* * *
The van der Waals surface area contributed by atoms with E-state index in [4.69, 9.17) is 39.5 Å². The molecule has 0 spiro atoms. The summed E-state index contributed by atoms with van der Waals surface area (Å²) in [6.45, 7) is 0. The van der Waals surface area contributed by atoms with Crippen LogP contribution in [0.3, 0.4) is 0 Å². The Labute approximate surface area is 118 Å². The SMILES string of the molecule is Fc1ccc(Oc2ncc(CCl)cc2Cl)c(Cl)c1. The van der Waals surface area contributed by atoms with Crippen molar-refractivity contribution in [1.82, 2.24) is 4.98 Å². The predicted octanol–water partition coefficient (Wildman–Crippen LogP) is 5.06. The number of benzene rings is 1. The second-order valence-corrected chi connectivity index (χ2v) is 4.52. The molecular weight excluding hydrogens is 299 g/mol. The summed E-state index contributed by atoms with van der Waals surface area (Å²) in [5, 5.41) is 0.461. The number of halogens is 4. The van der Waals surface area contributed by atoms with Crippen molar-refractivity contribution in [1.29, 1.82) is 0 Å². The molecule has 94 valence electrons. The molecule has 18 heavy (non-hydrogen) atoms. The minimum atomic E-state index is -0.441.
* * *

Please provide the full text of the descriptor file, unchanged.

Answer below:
The van der Waals surface area contributed by atoms with E-state index in [4.69, 9.17) is 39.5 Å². The molecule has 0 spiro atoms. The summed E-state index contributed by atoms with van der Waals surface area (Å²) in [6.45, 7) is 0. The van der Waals surface area contributed by atoms with Crippen LogP contribution in [0.3, 0.4) is 0 Å². The Labute approximate surface area is 118 Å². The SMILES string of the molecule is Fc1ccc(Oc2ncc(CCl)cc2Cl)c(Cl)c1. The van der Waals surface area contributed by atoms with Crippen molar-refractivity contribution in [1.82, 2.24) is 4.98 Å². The predicted octanol–water partition coefficient (Wildman–Crippen LogP) is 5.06. The number of benzene rings is 1. The second-order valence-corrected chi connectivity index (χ2v) is 4.52. The molecular weight excluding hydrogens is 299 g/mol. The summed E-state index contributed by atoms with van der Waals surface area (Å²) in [5, 5.41) is 0.461. The number of halogens is 4. The van der Waals surface area contributed by atoms with Crippen molar-refractivity contribution in [1.29, 1.82) is 0 Å². The molecule has 94 valence electrons. The molecule has 18 heavy (non-hydrogen) atoms. The minimum atomic E-state index is -0.441.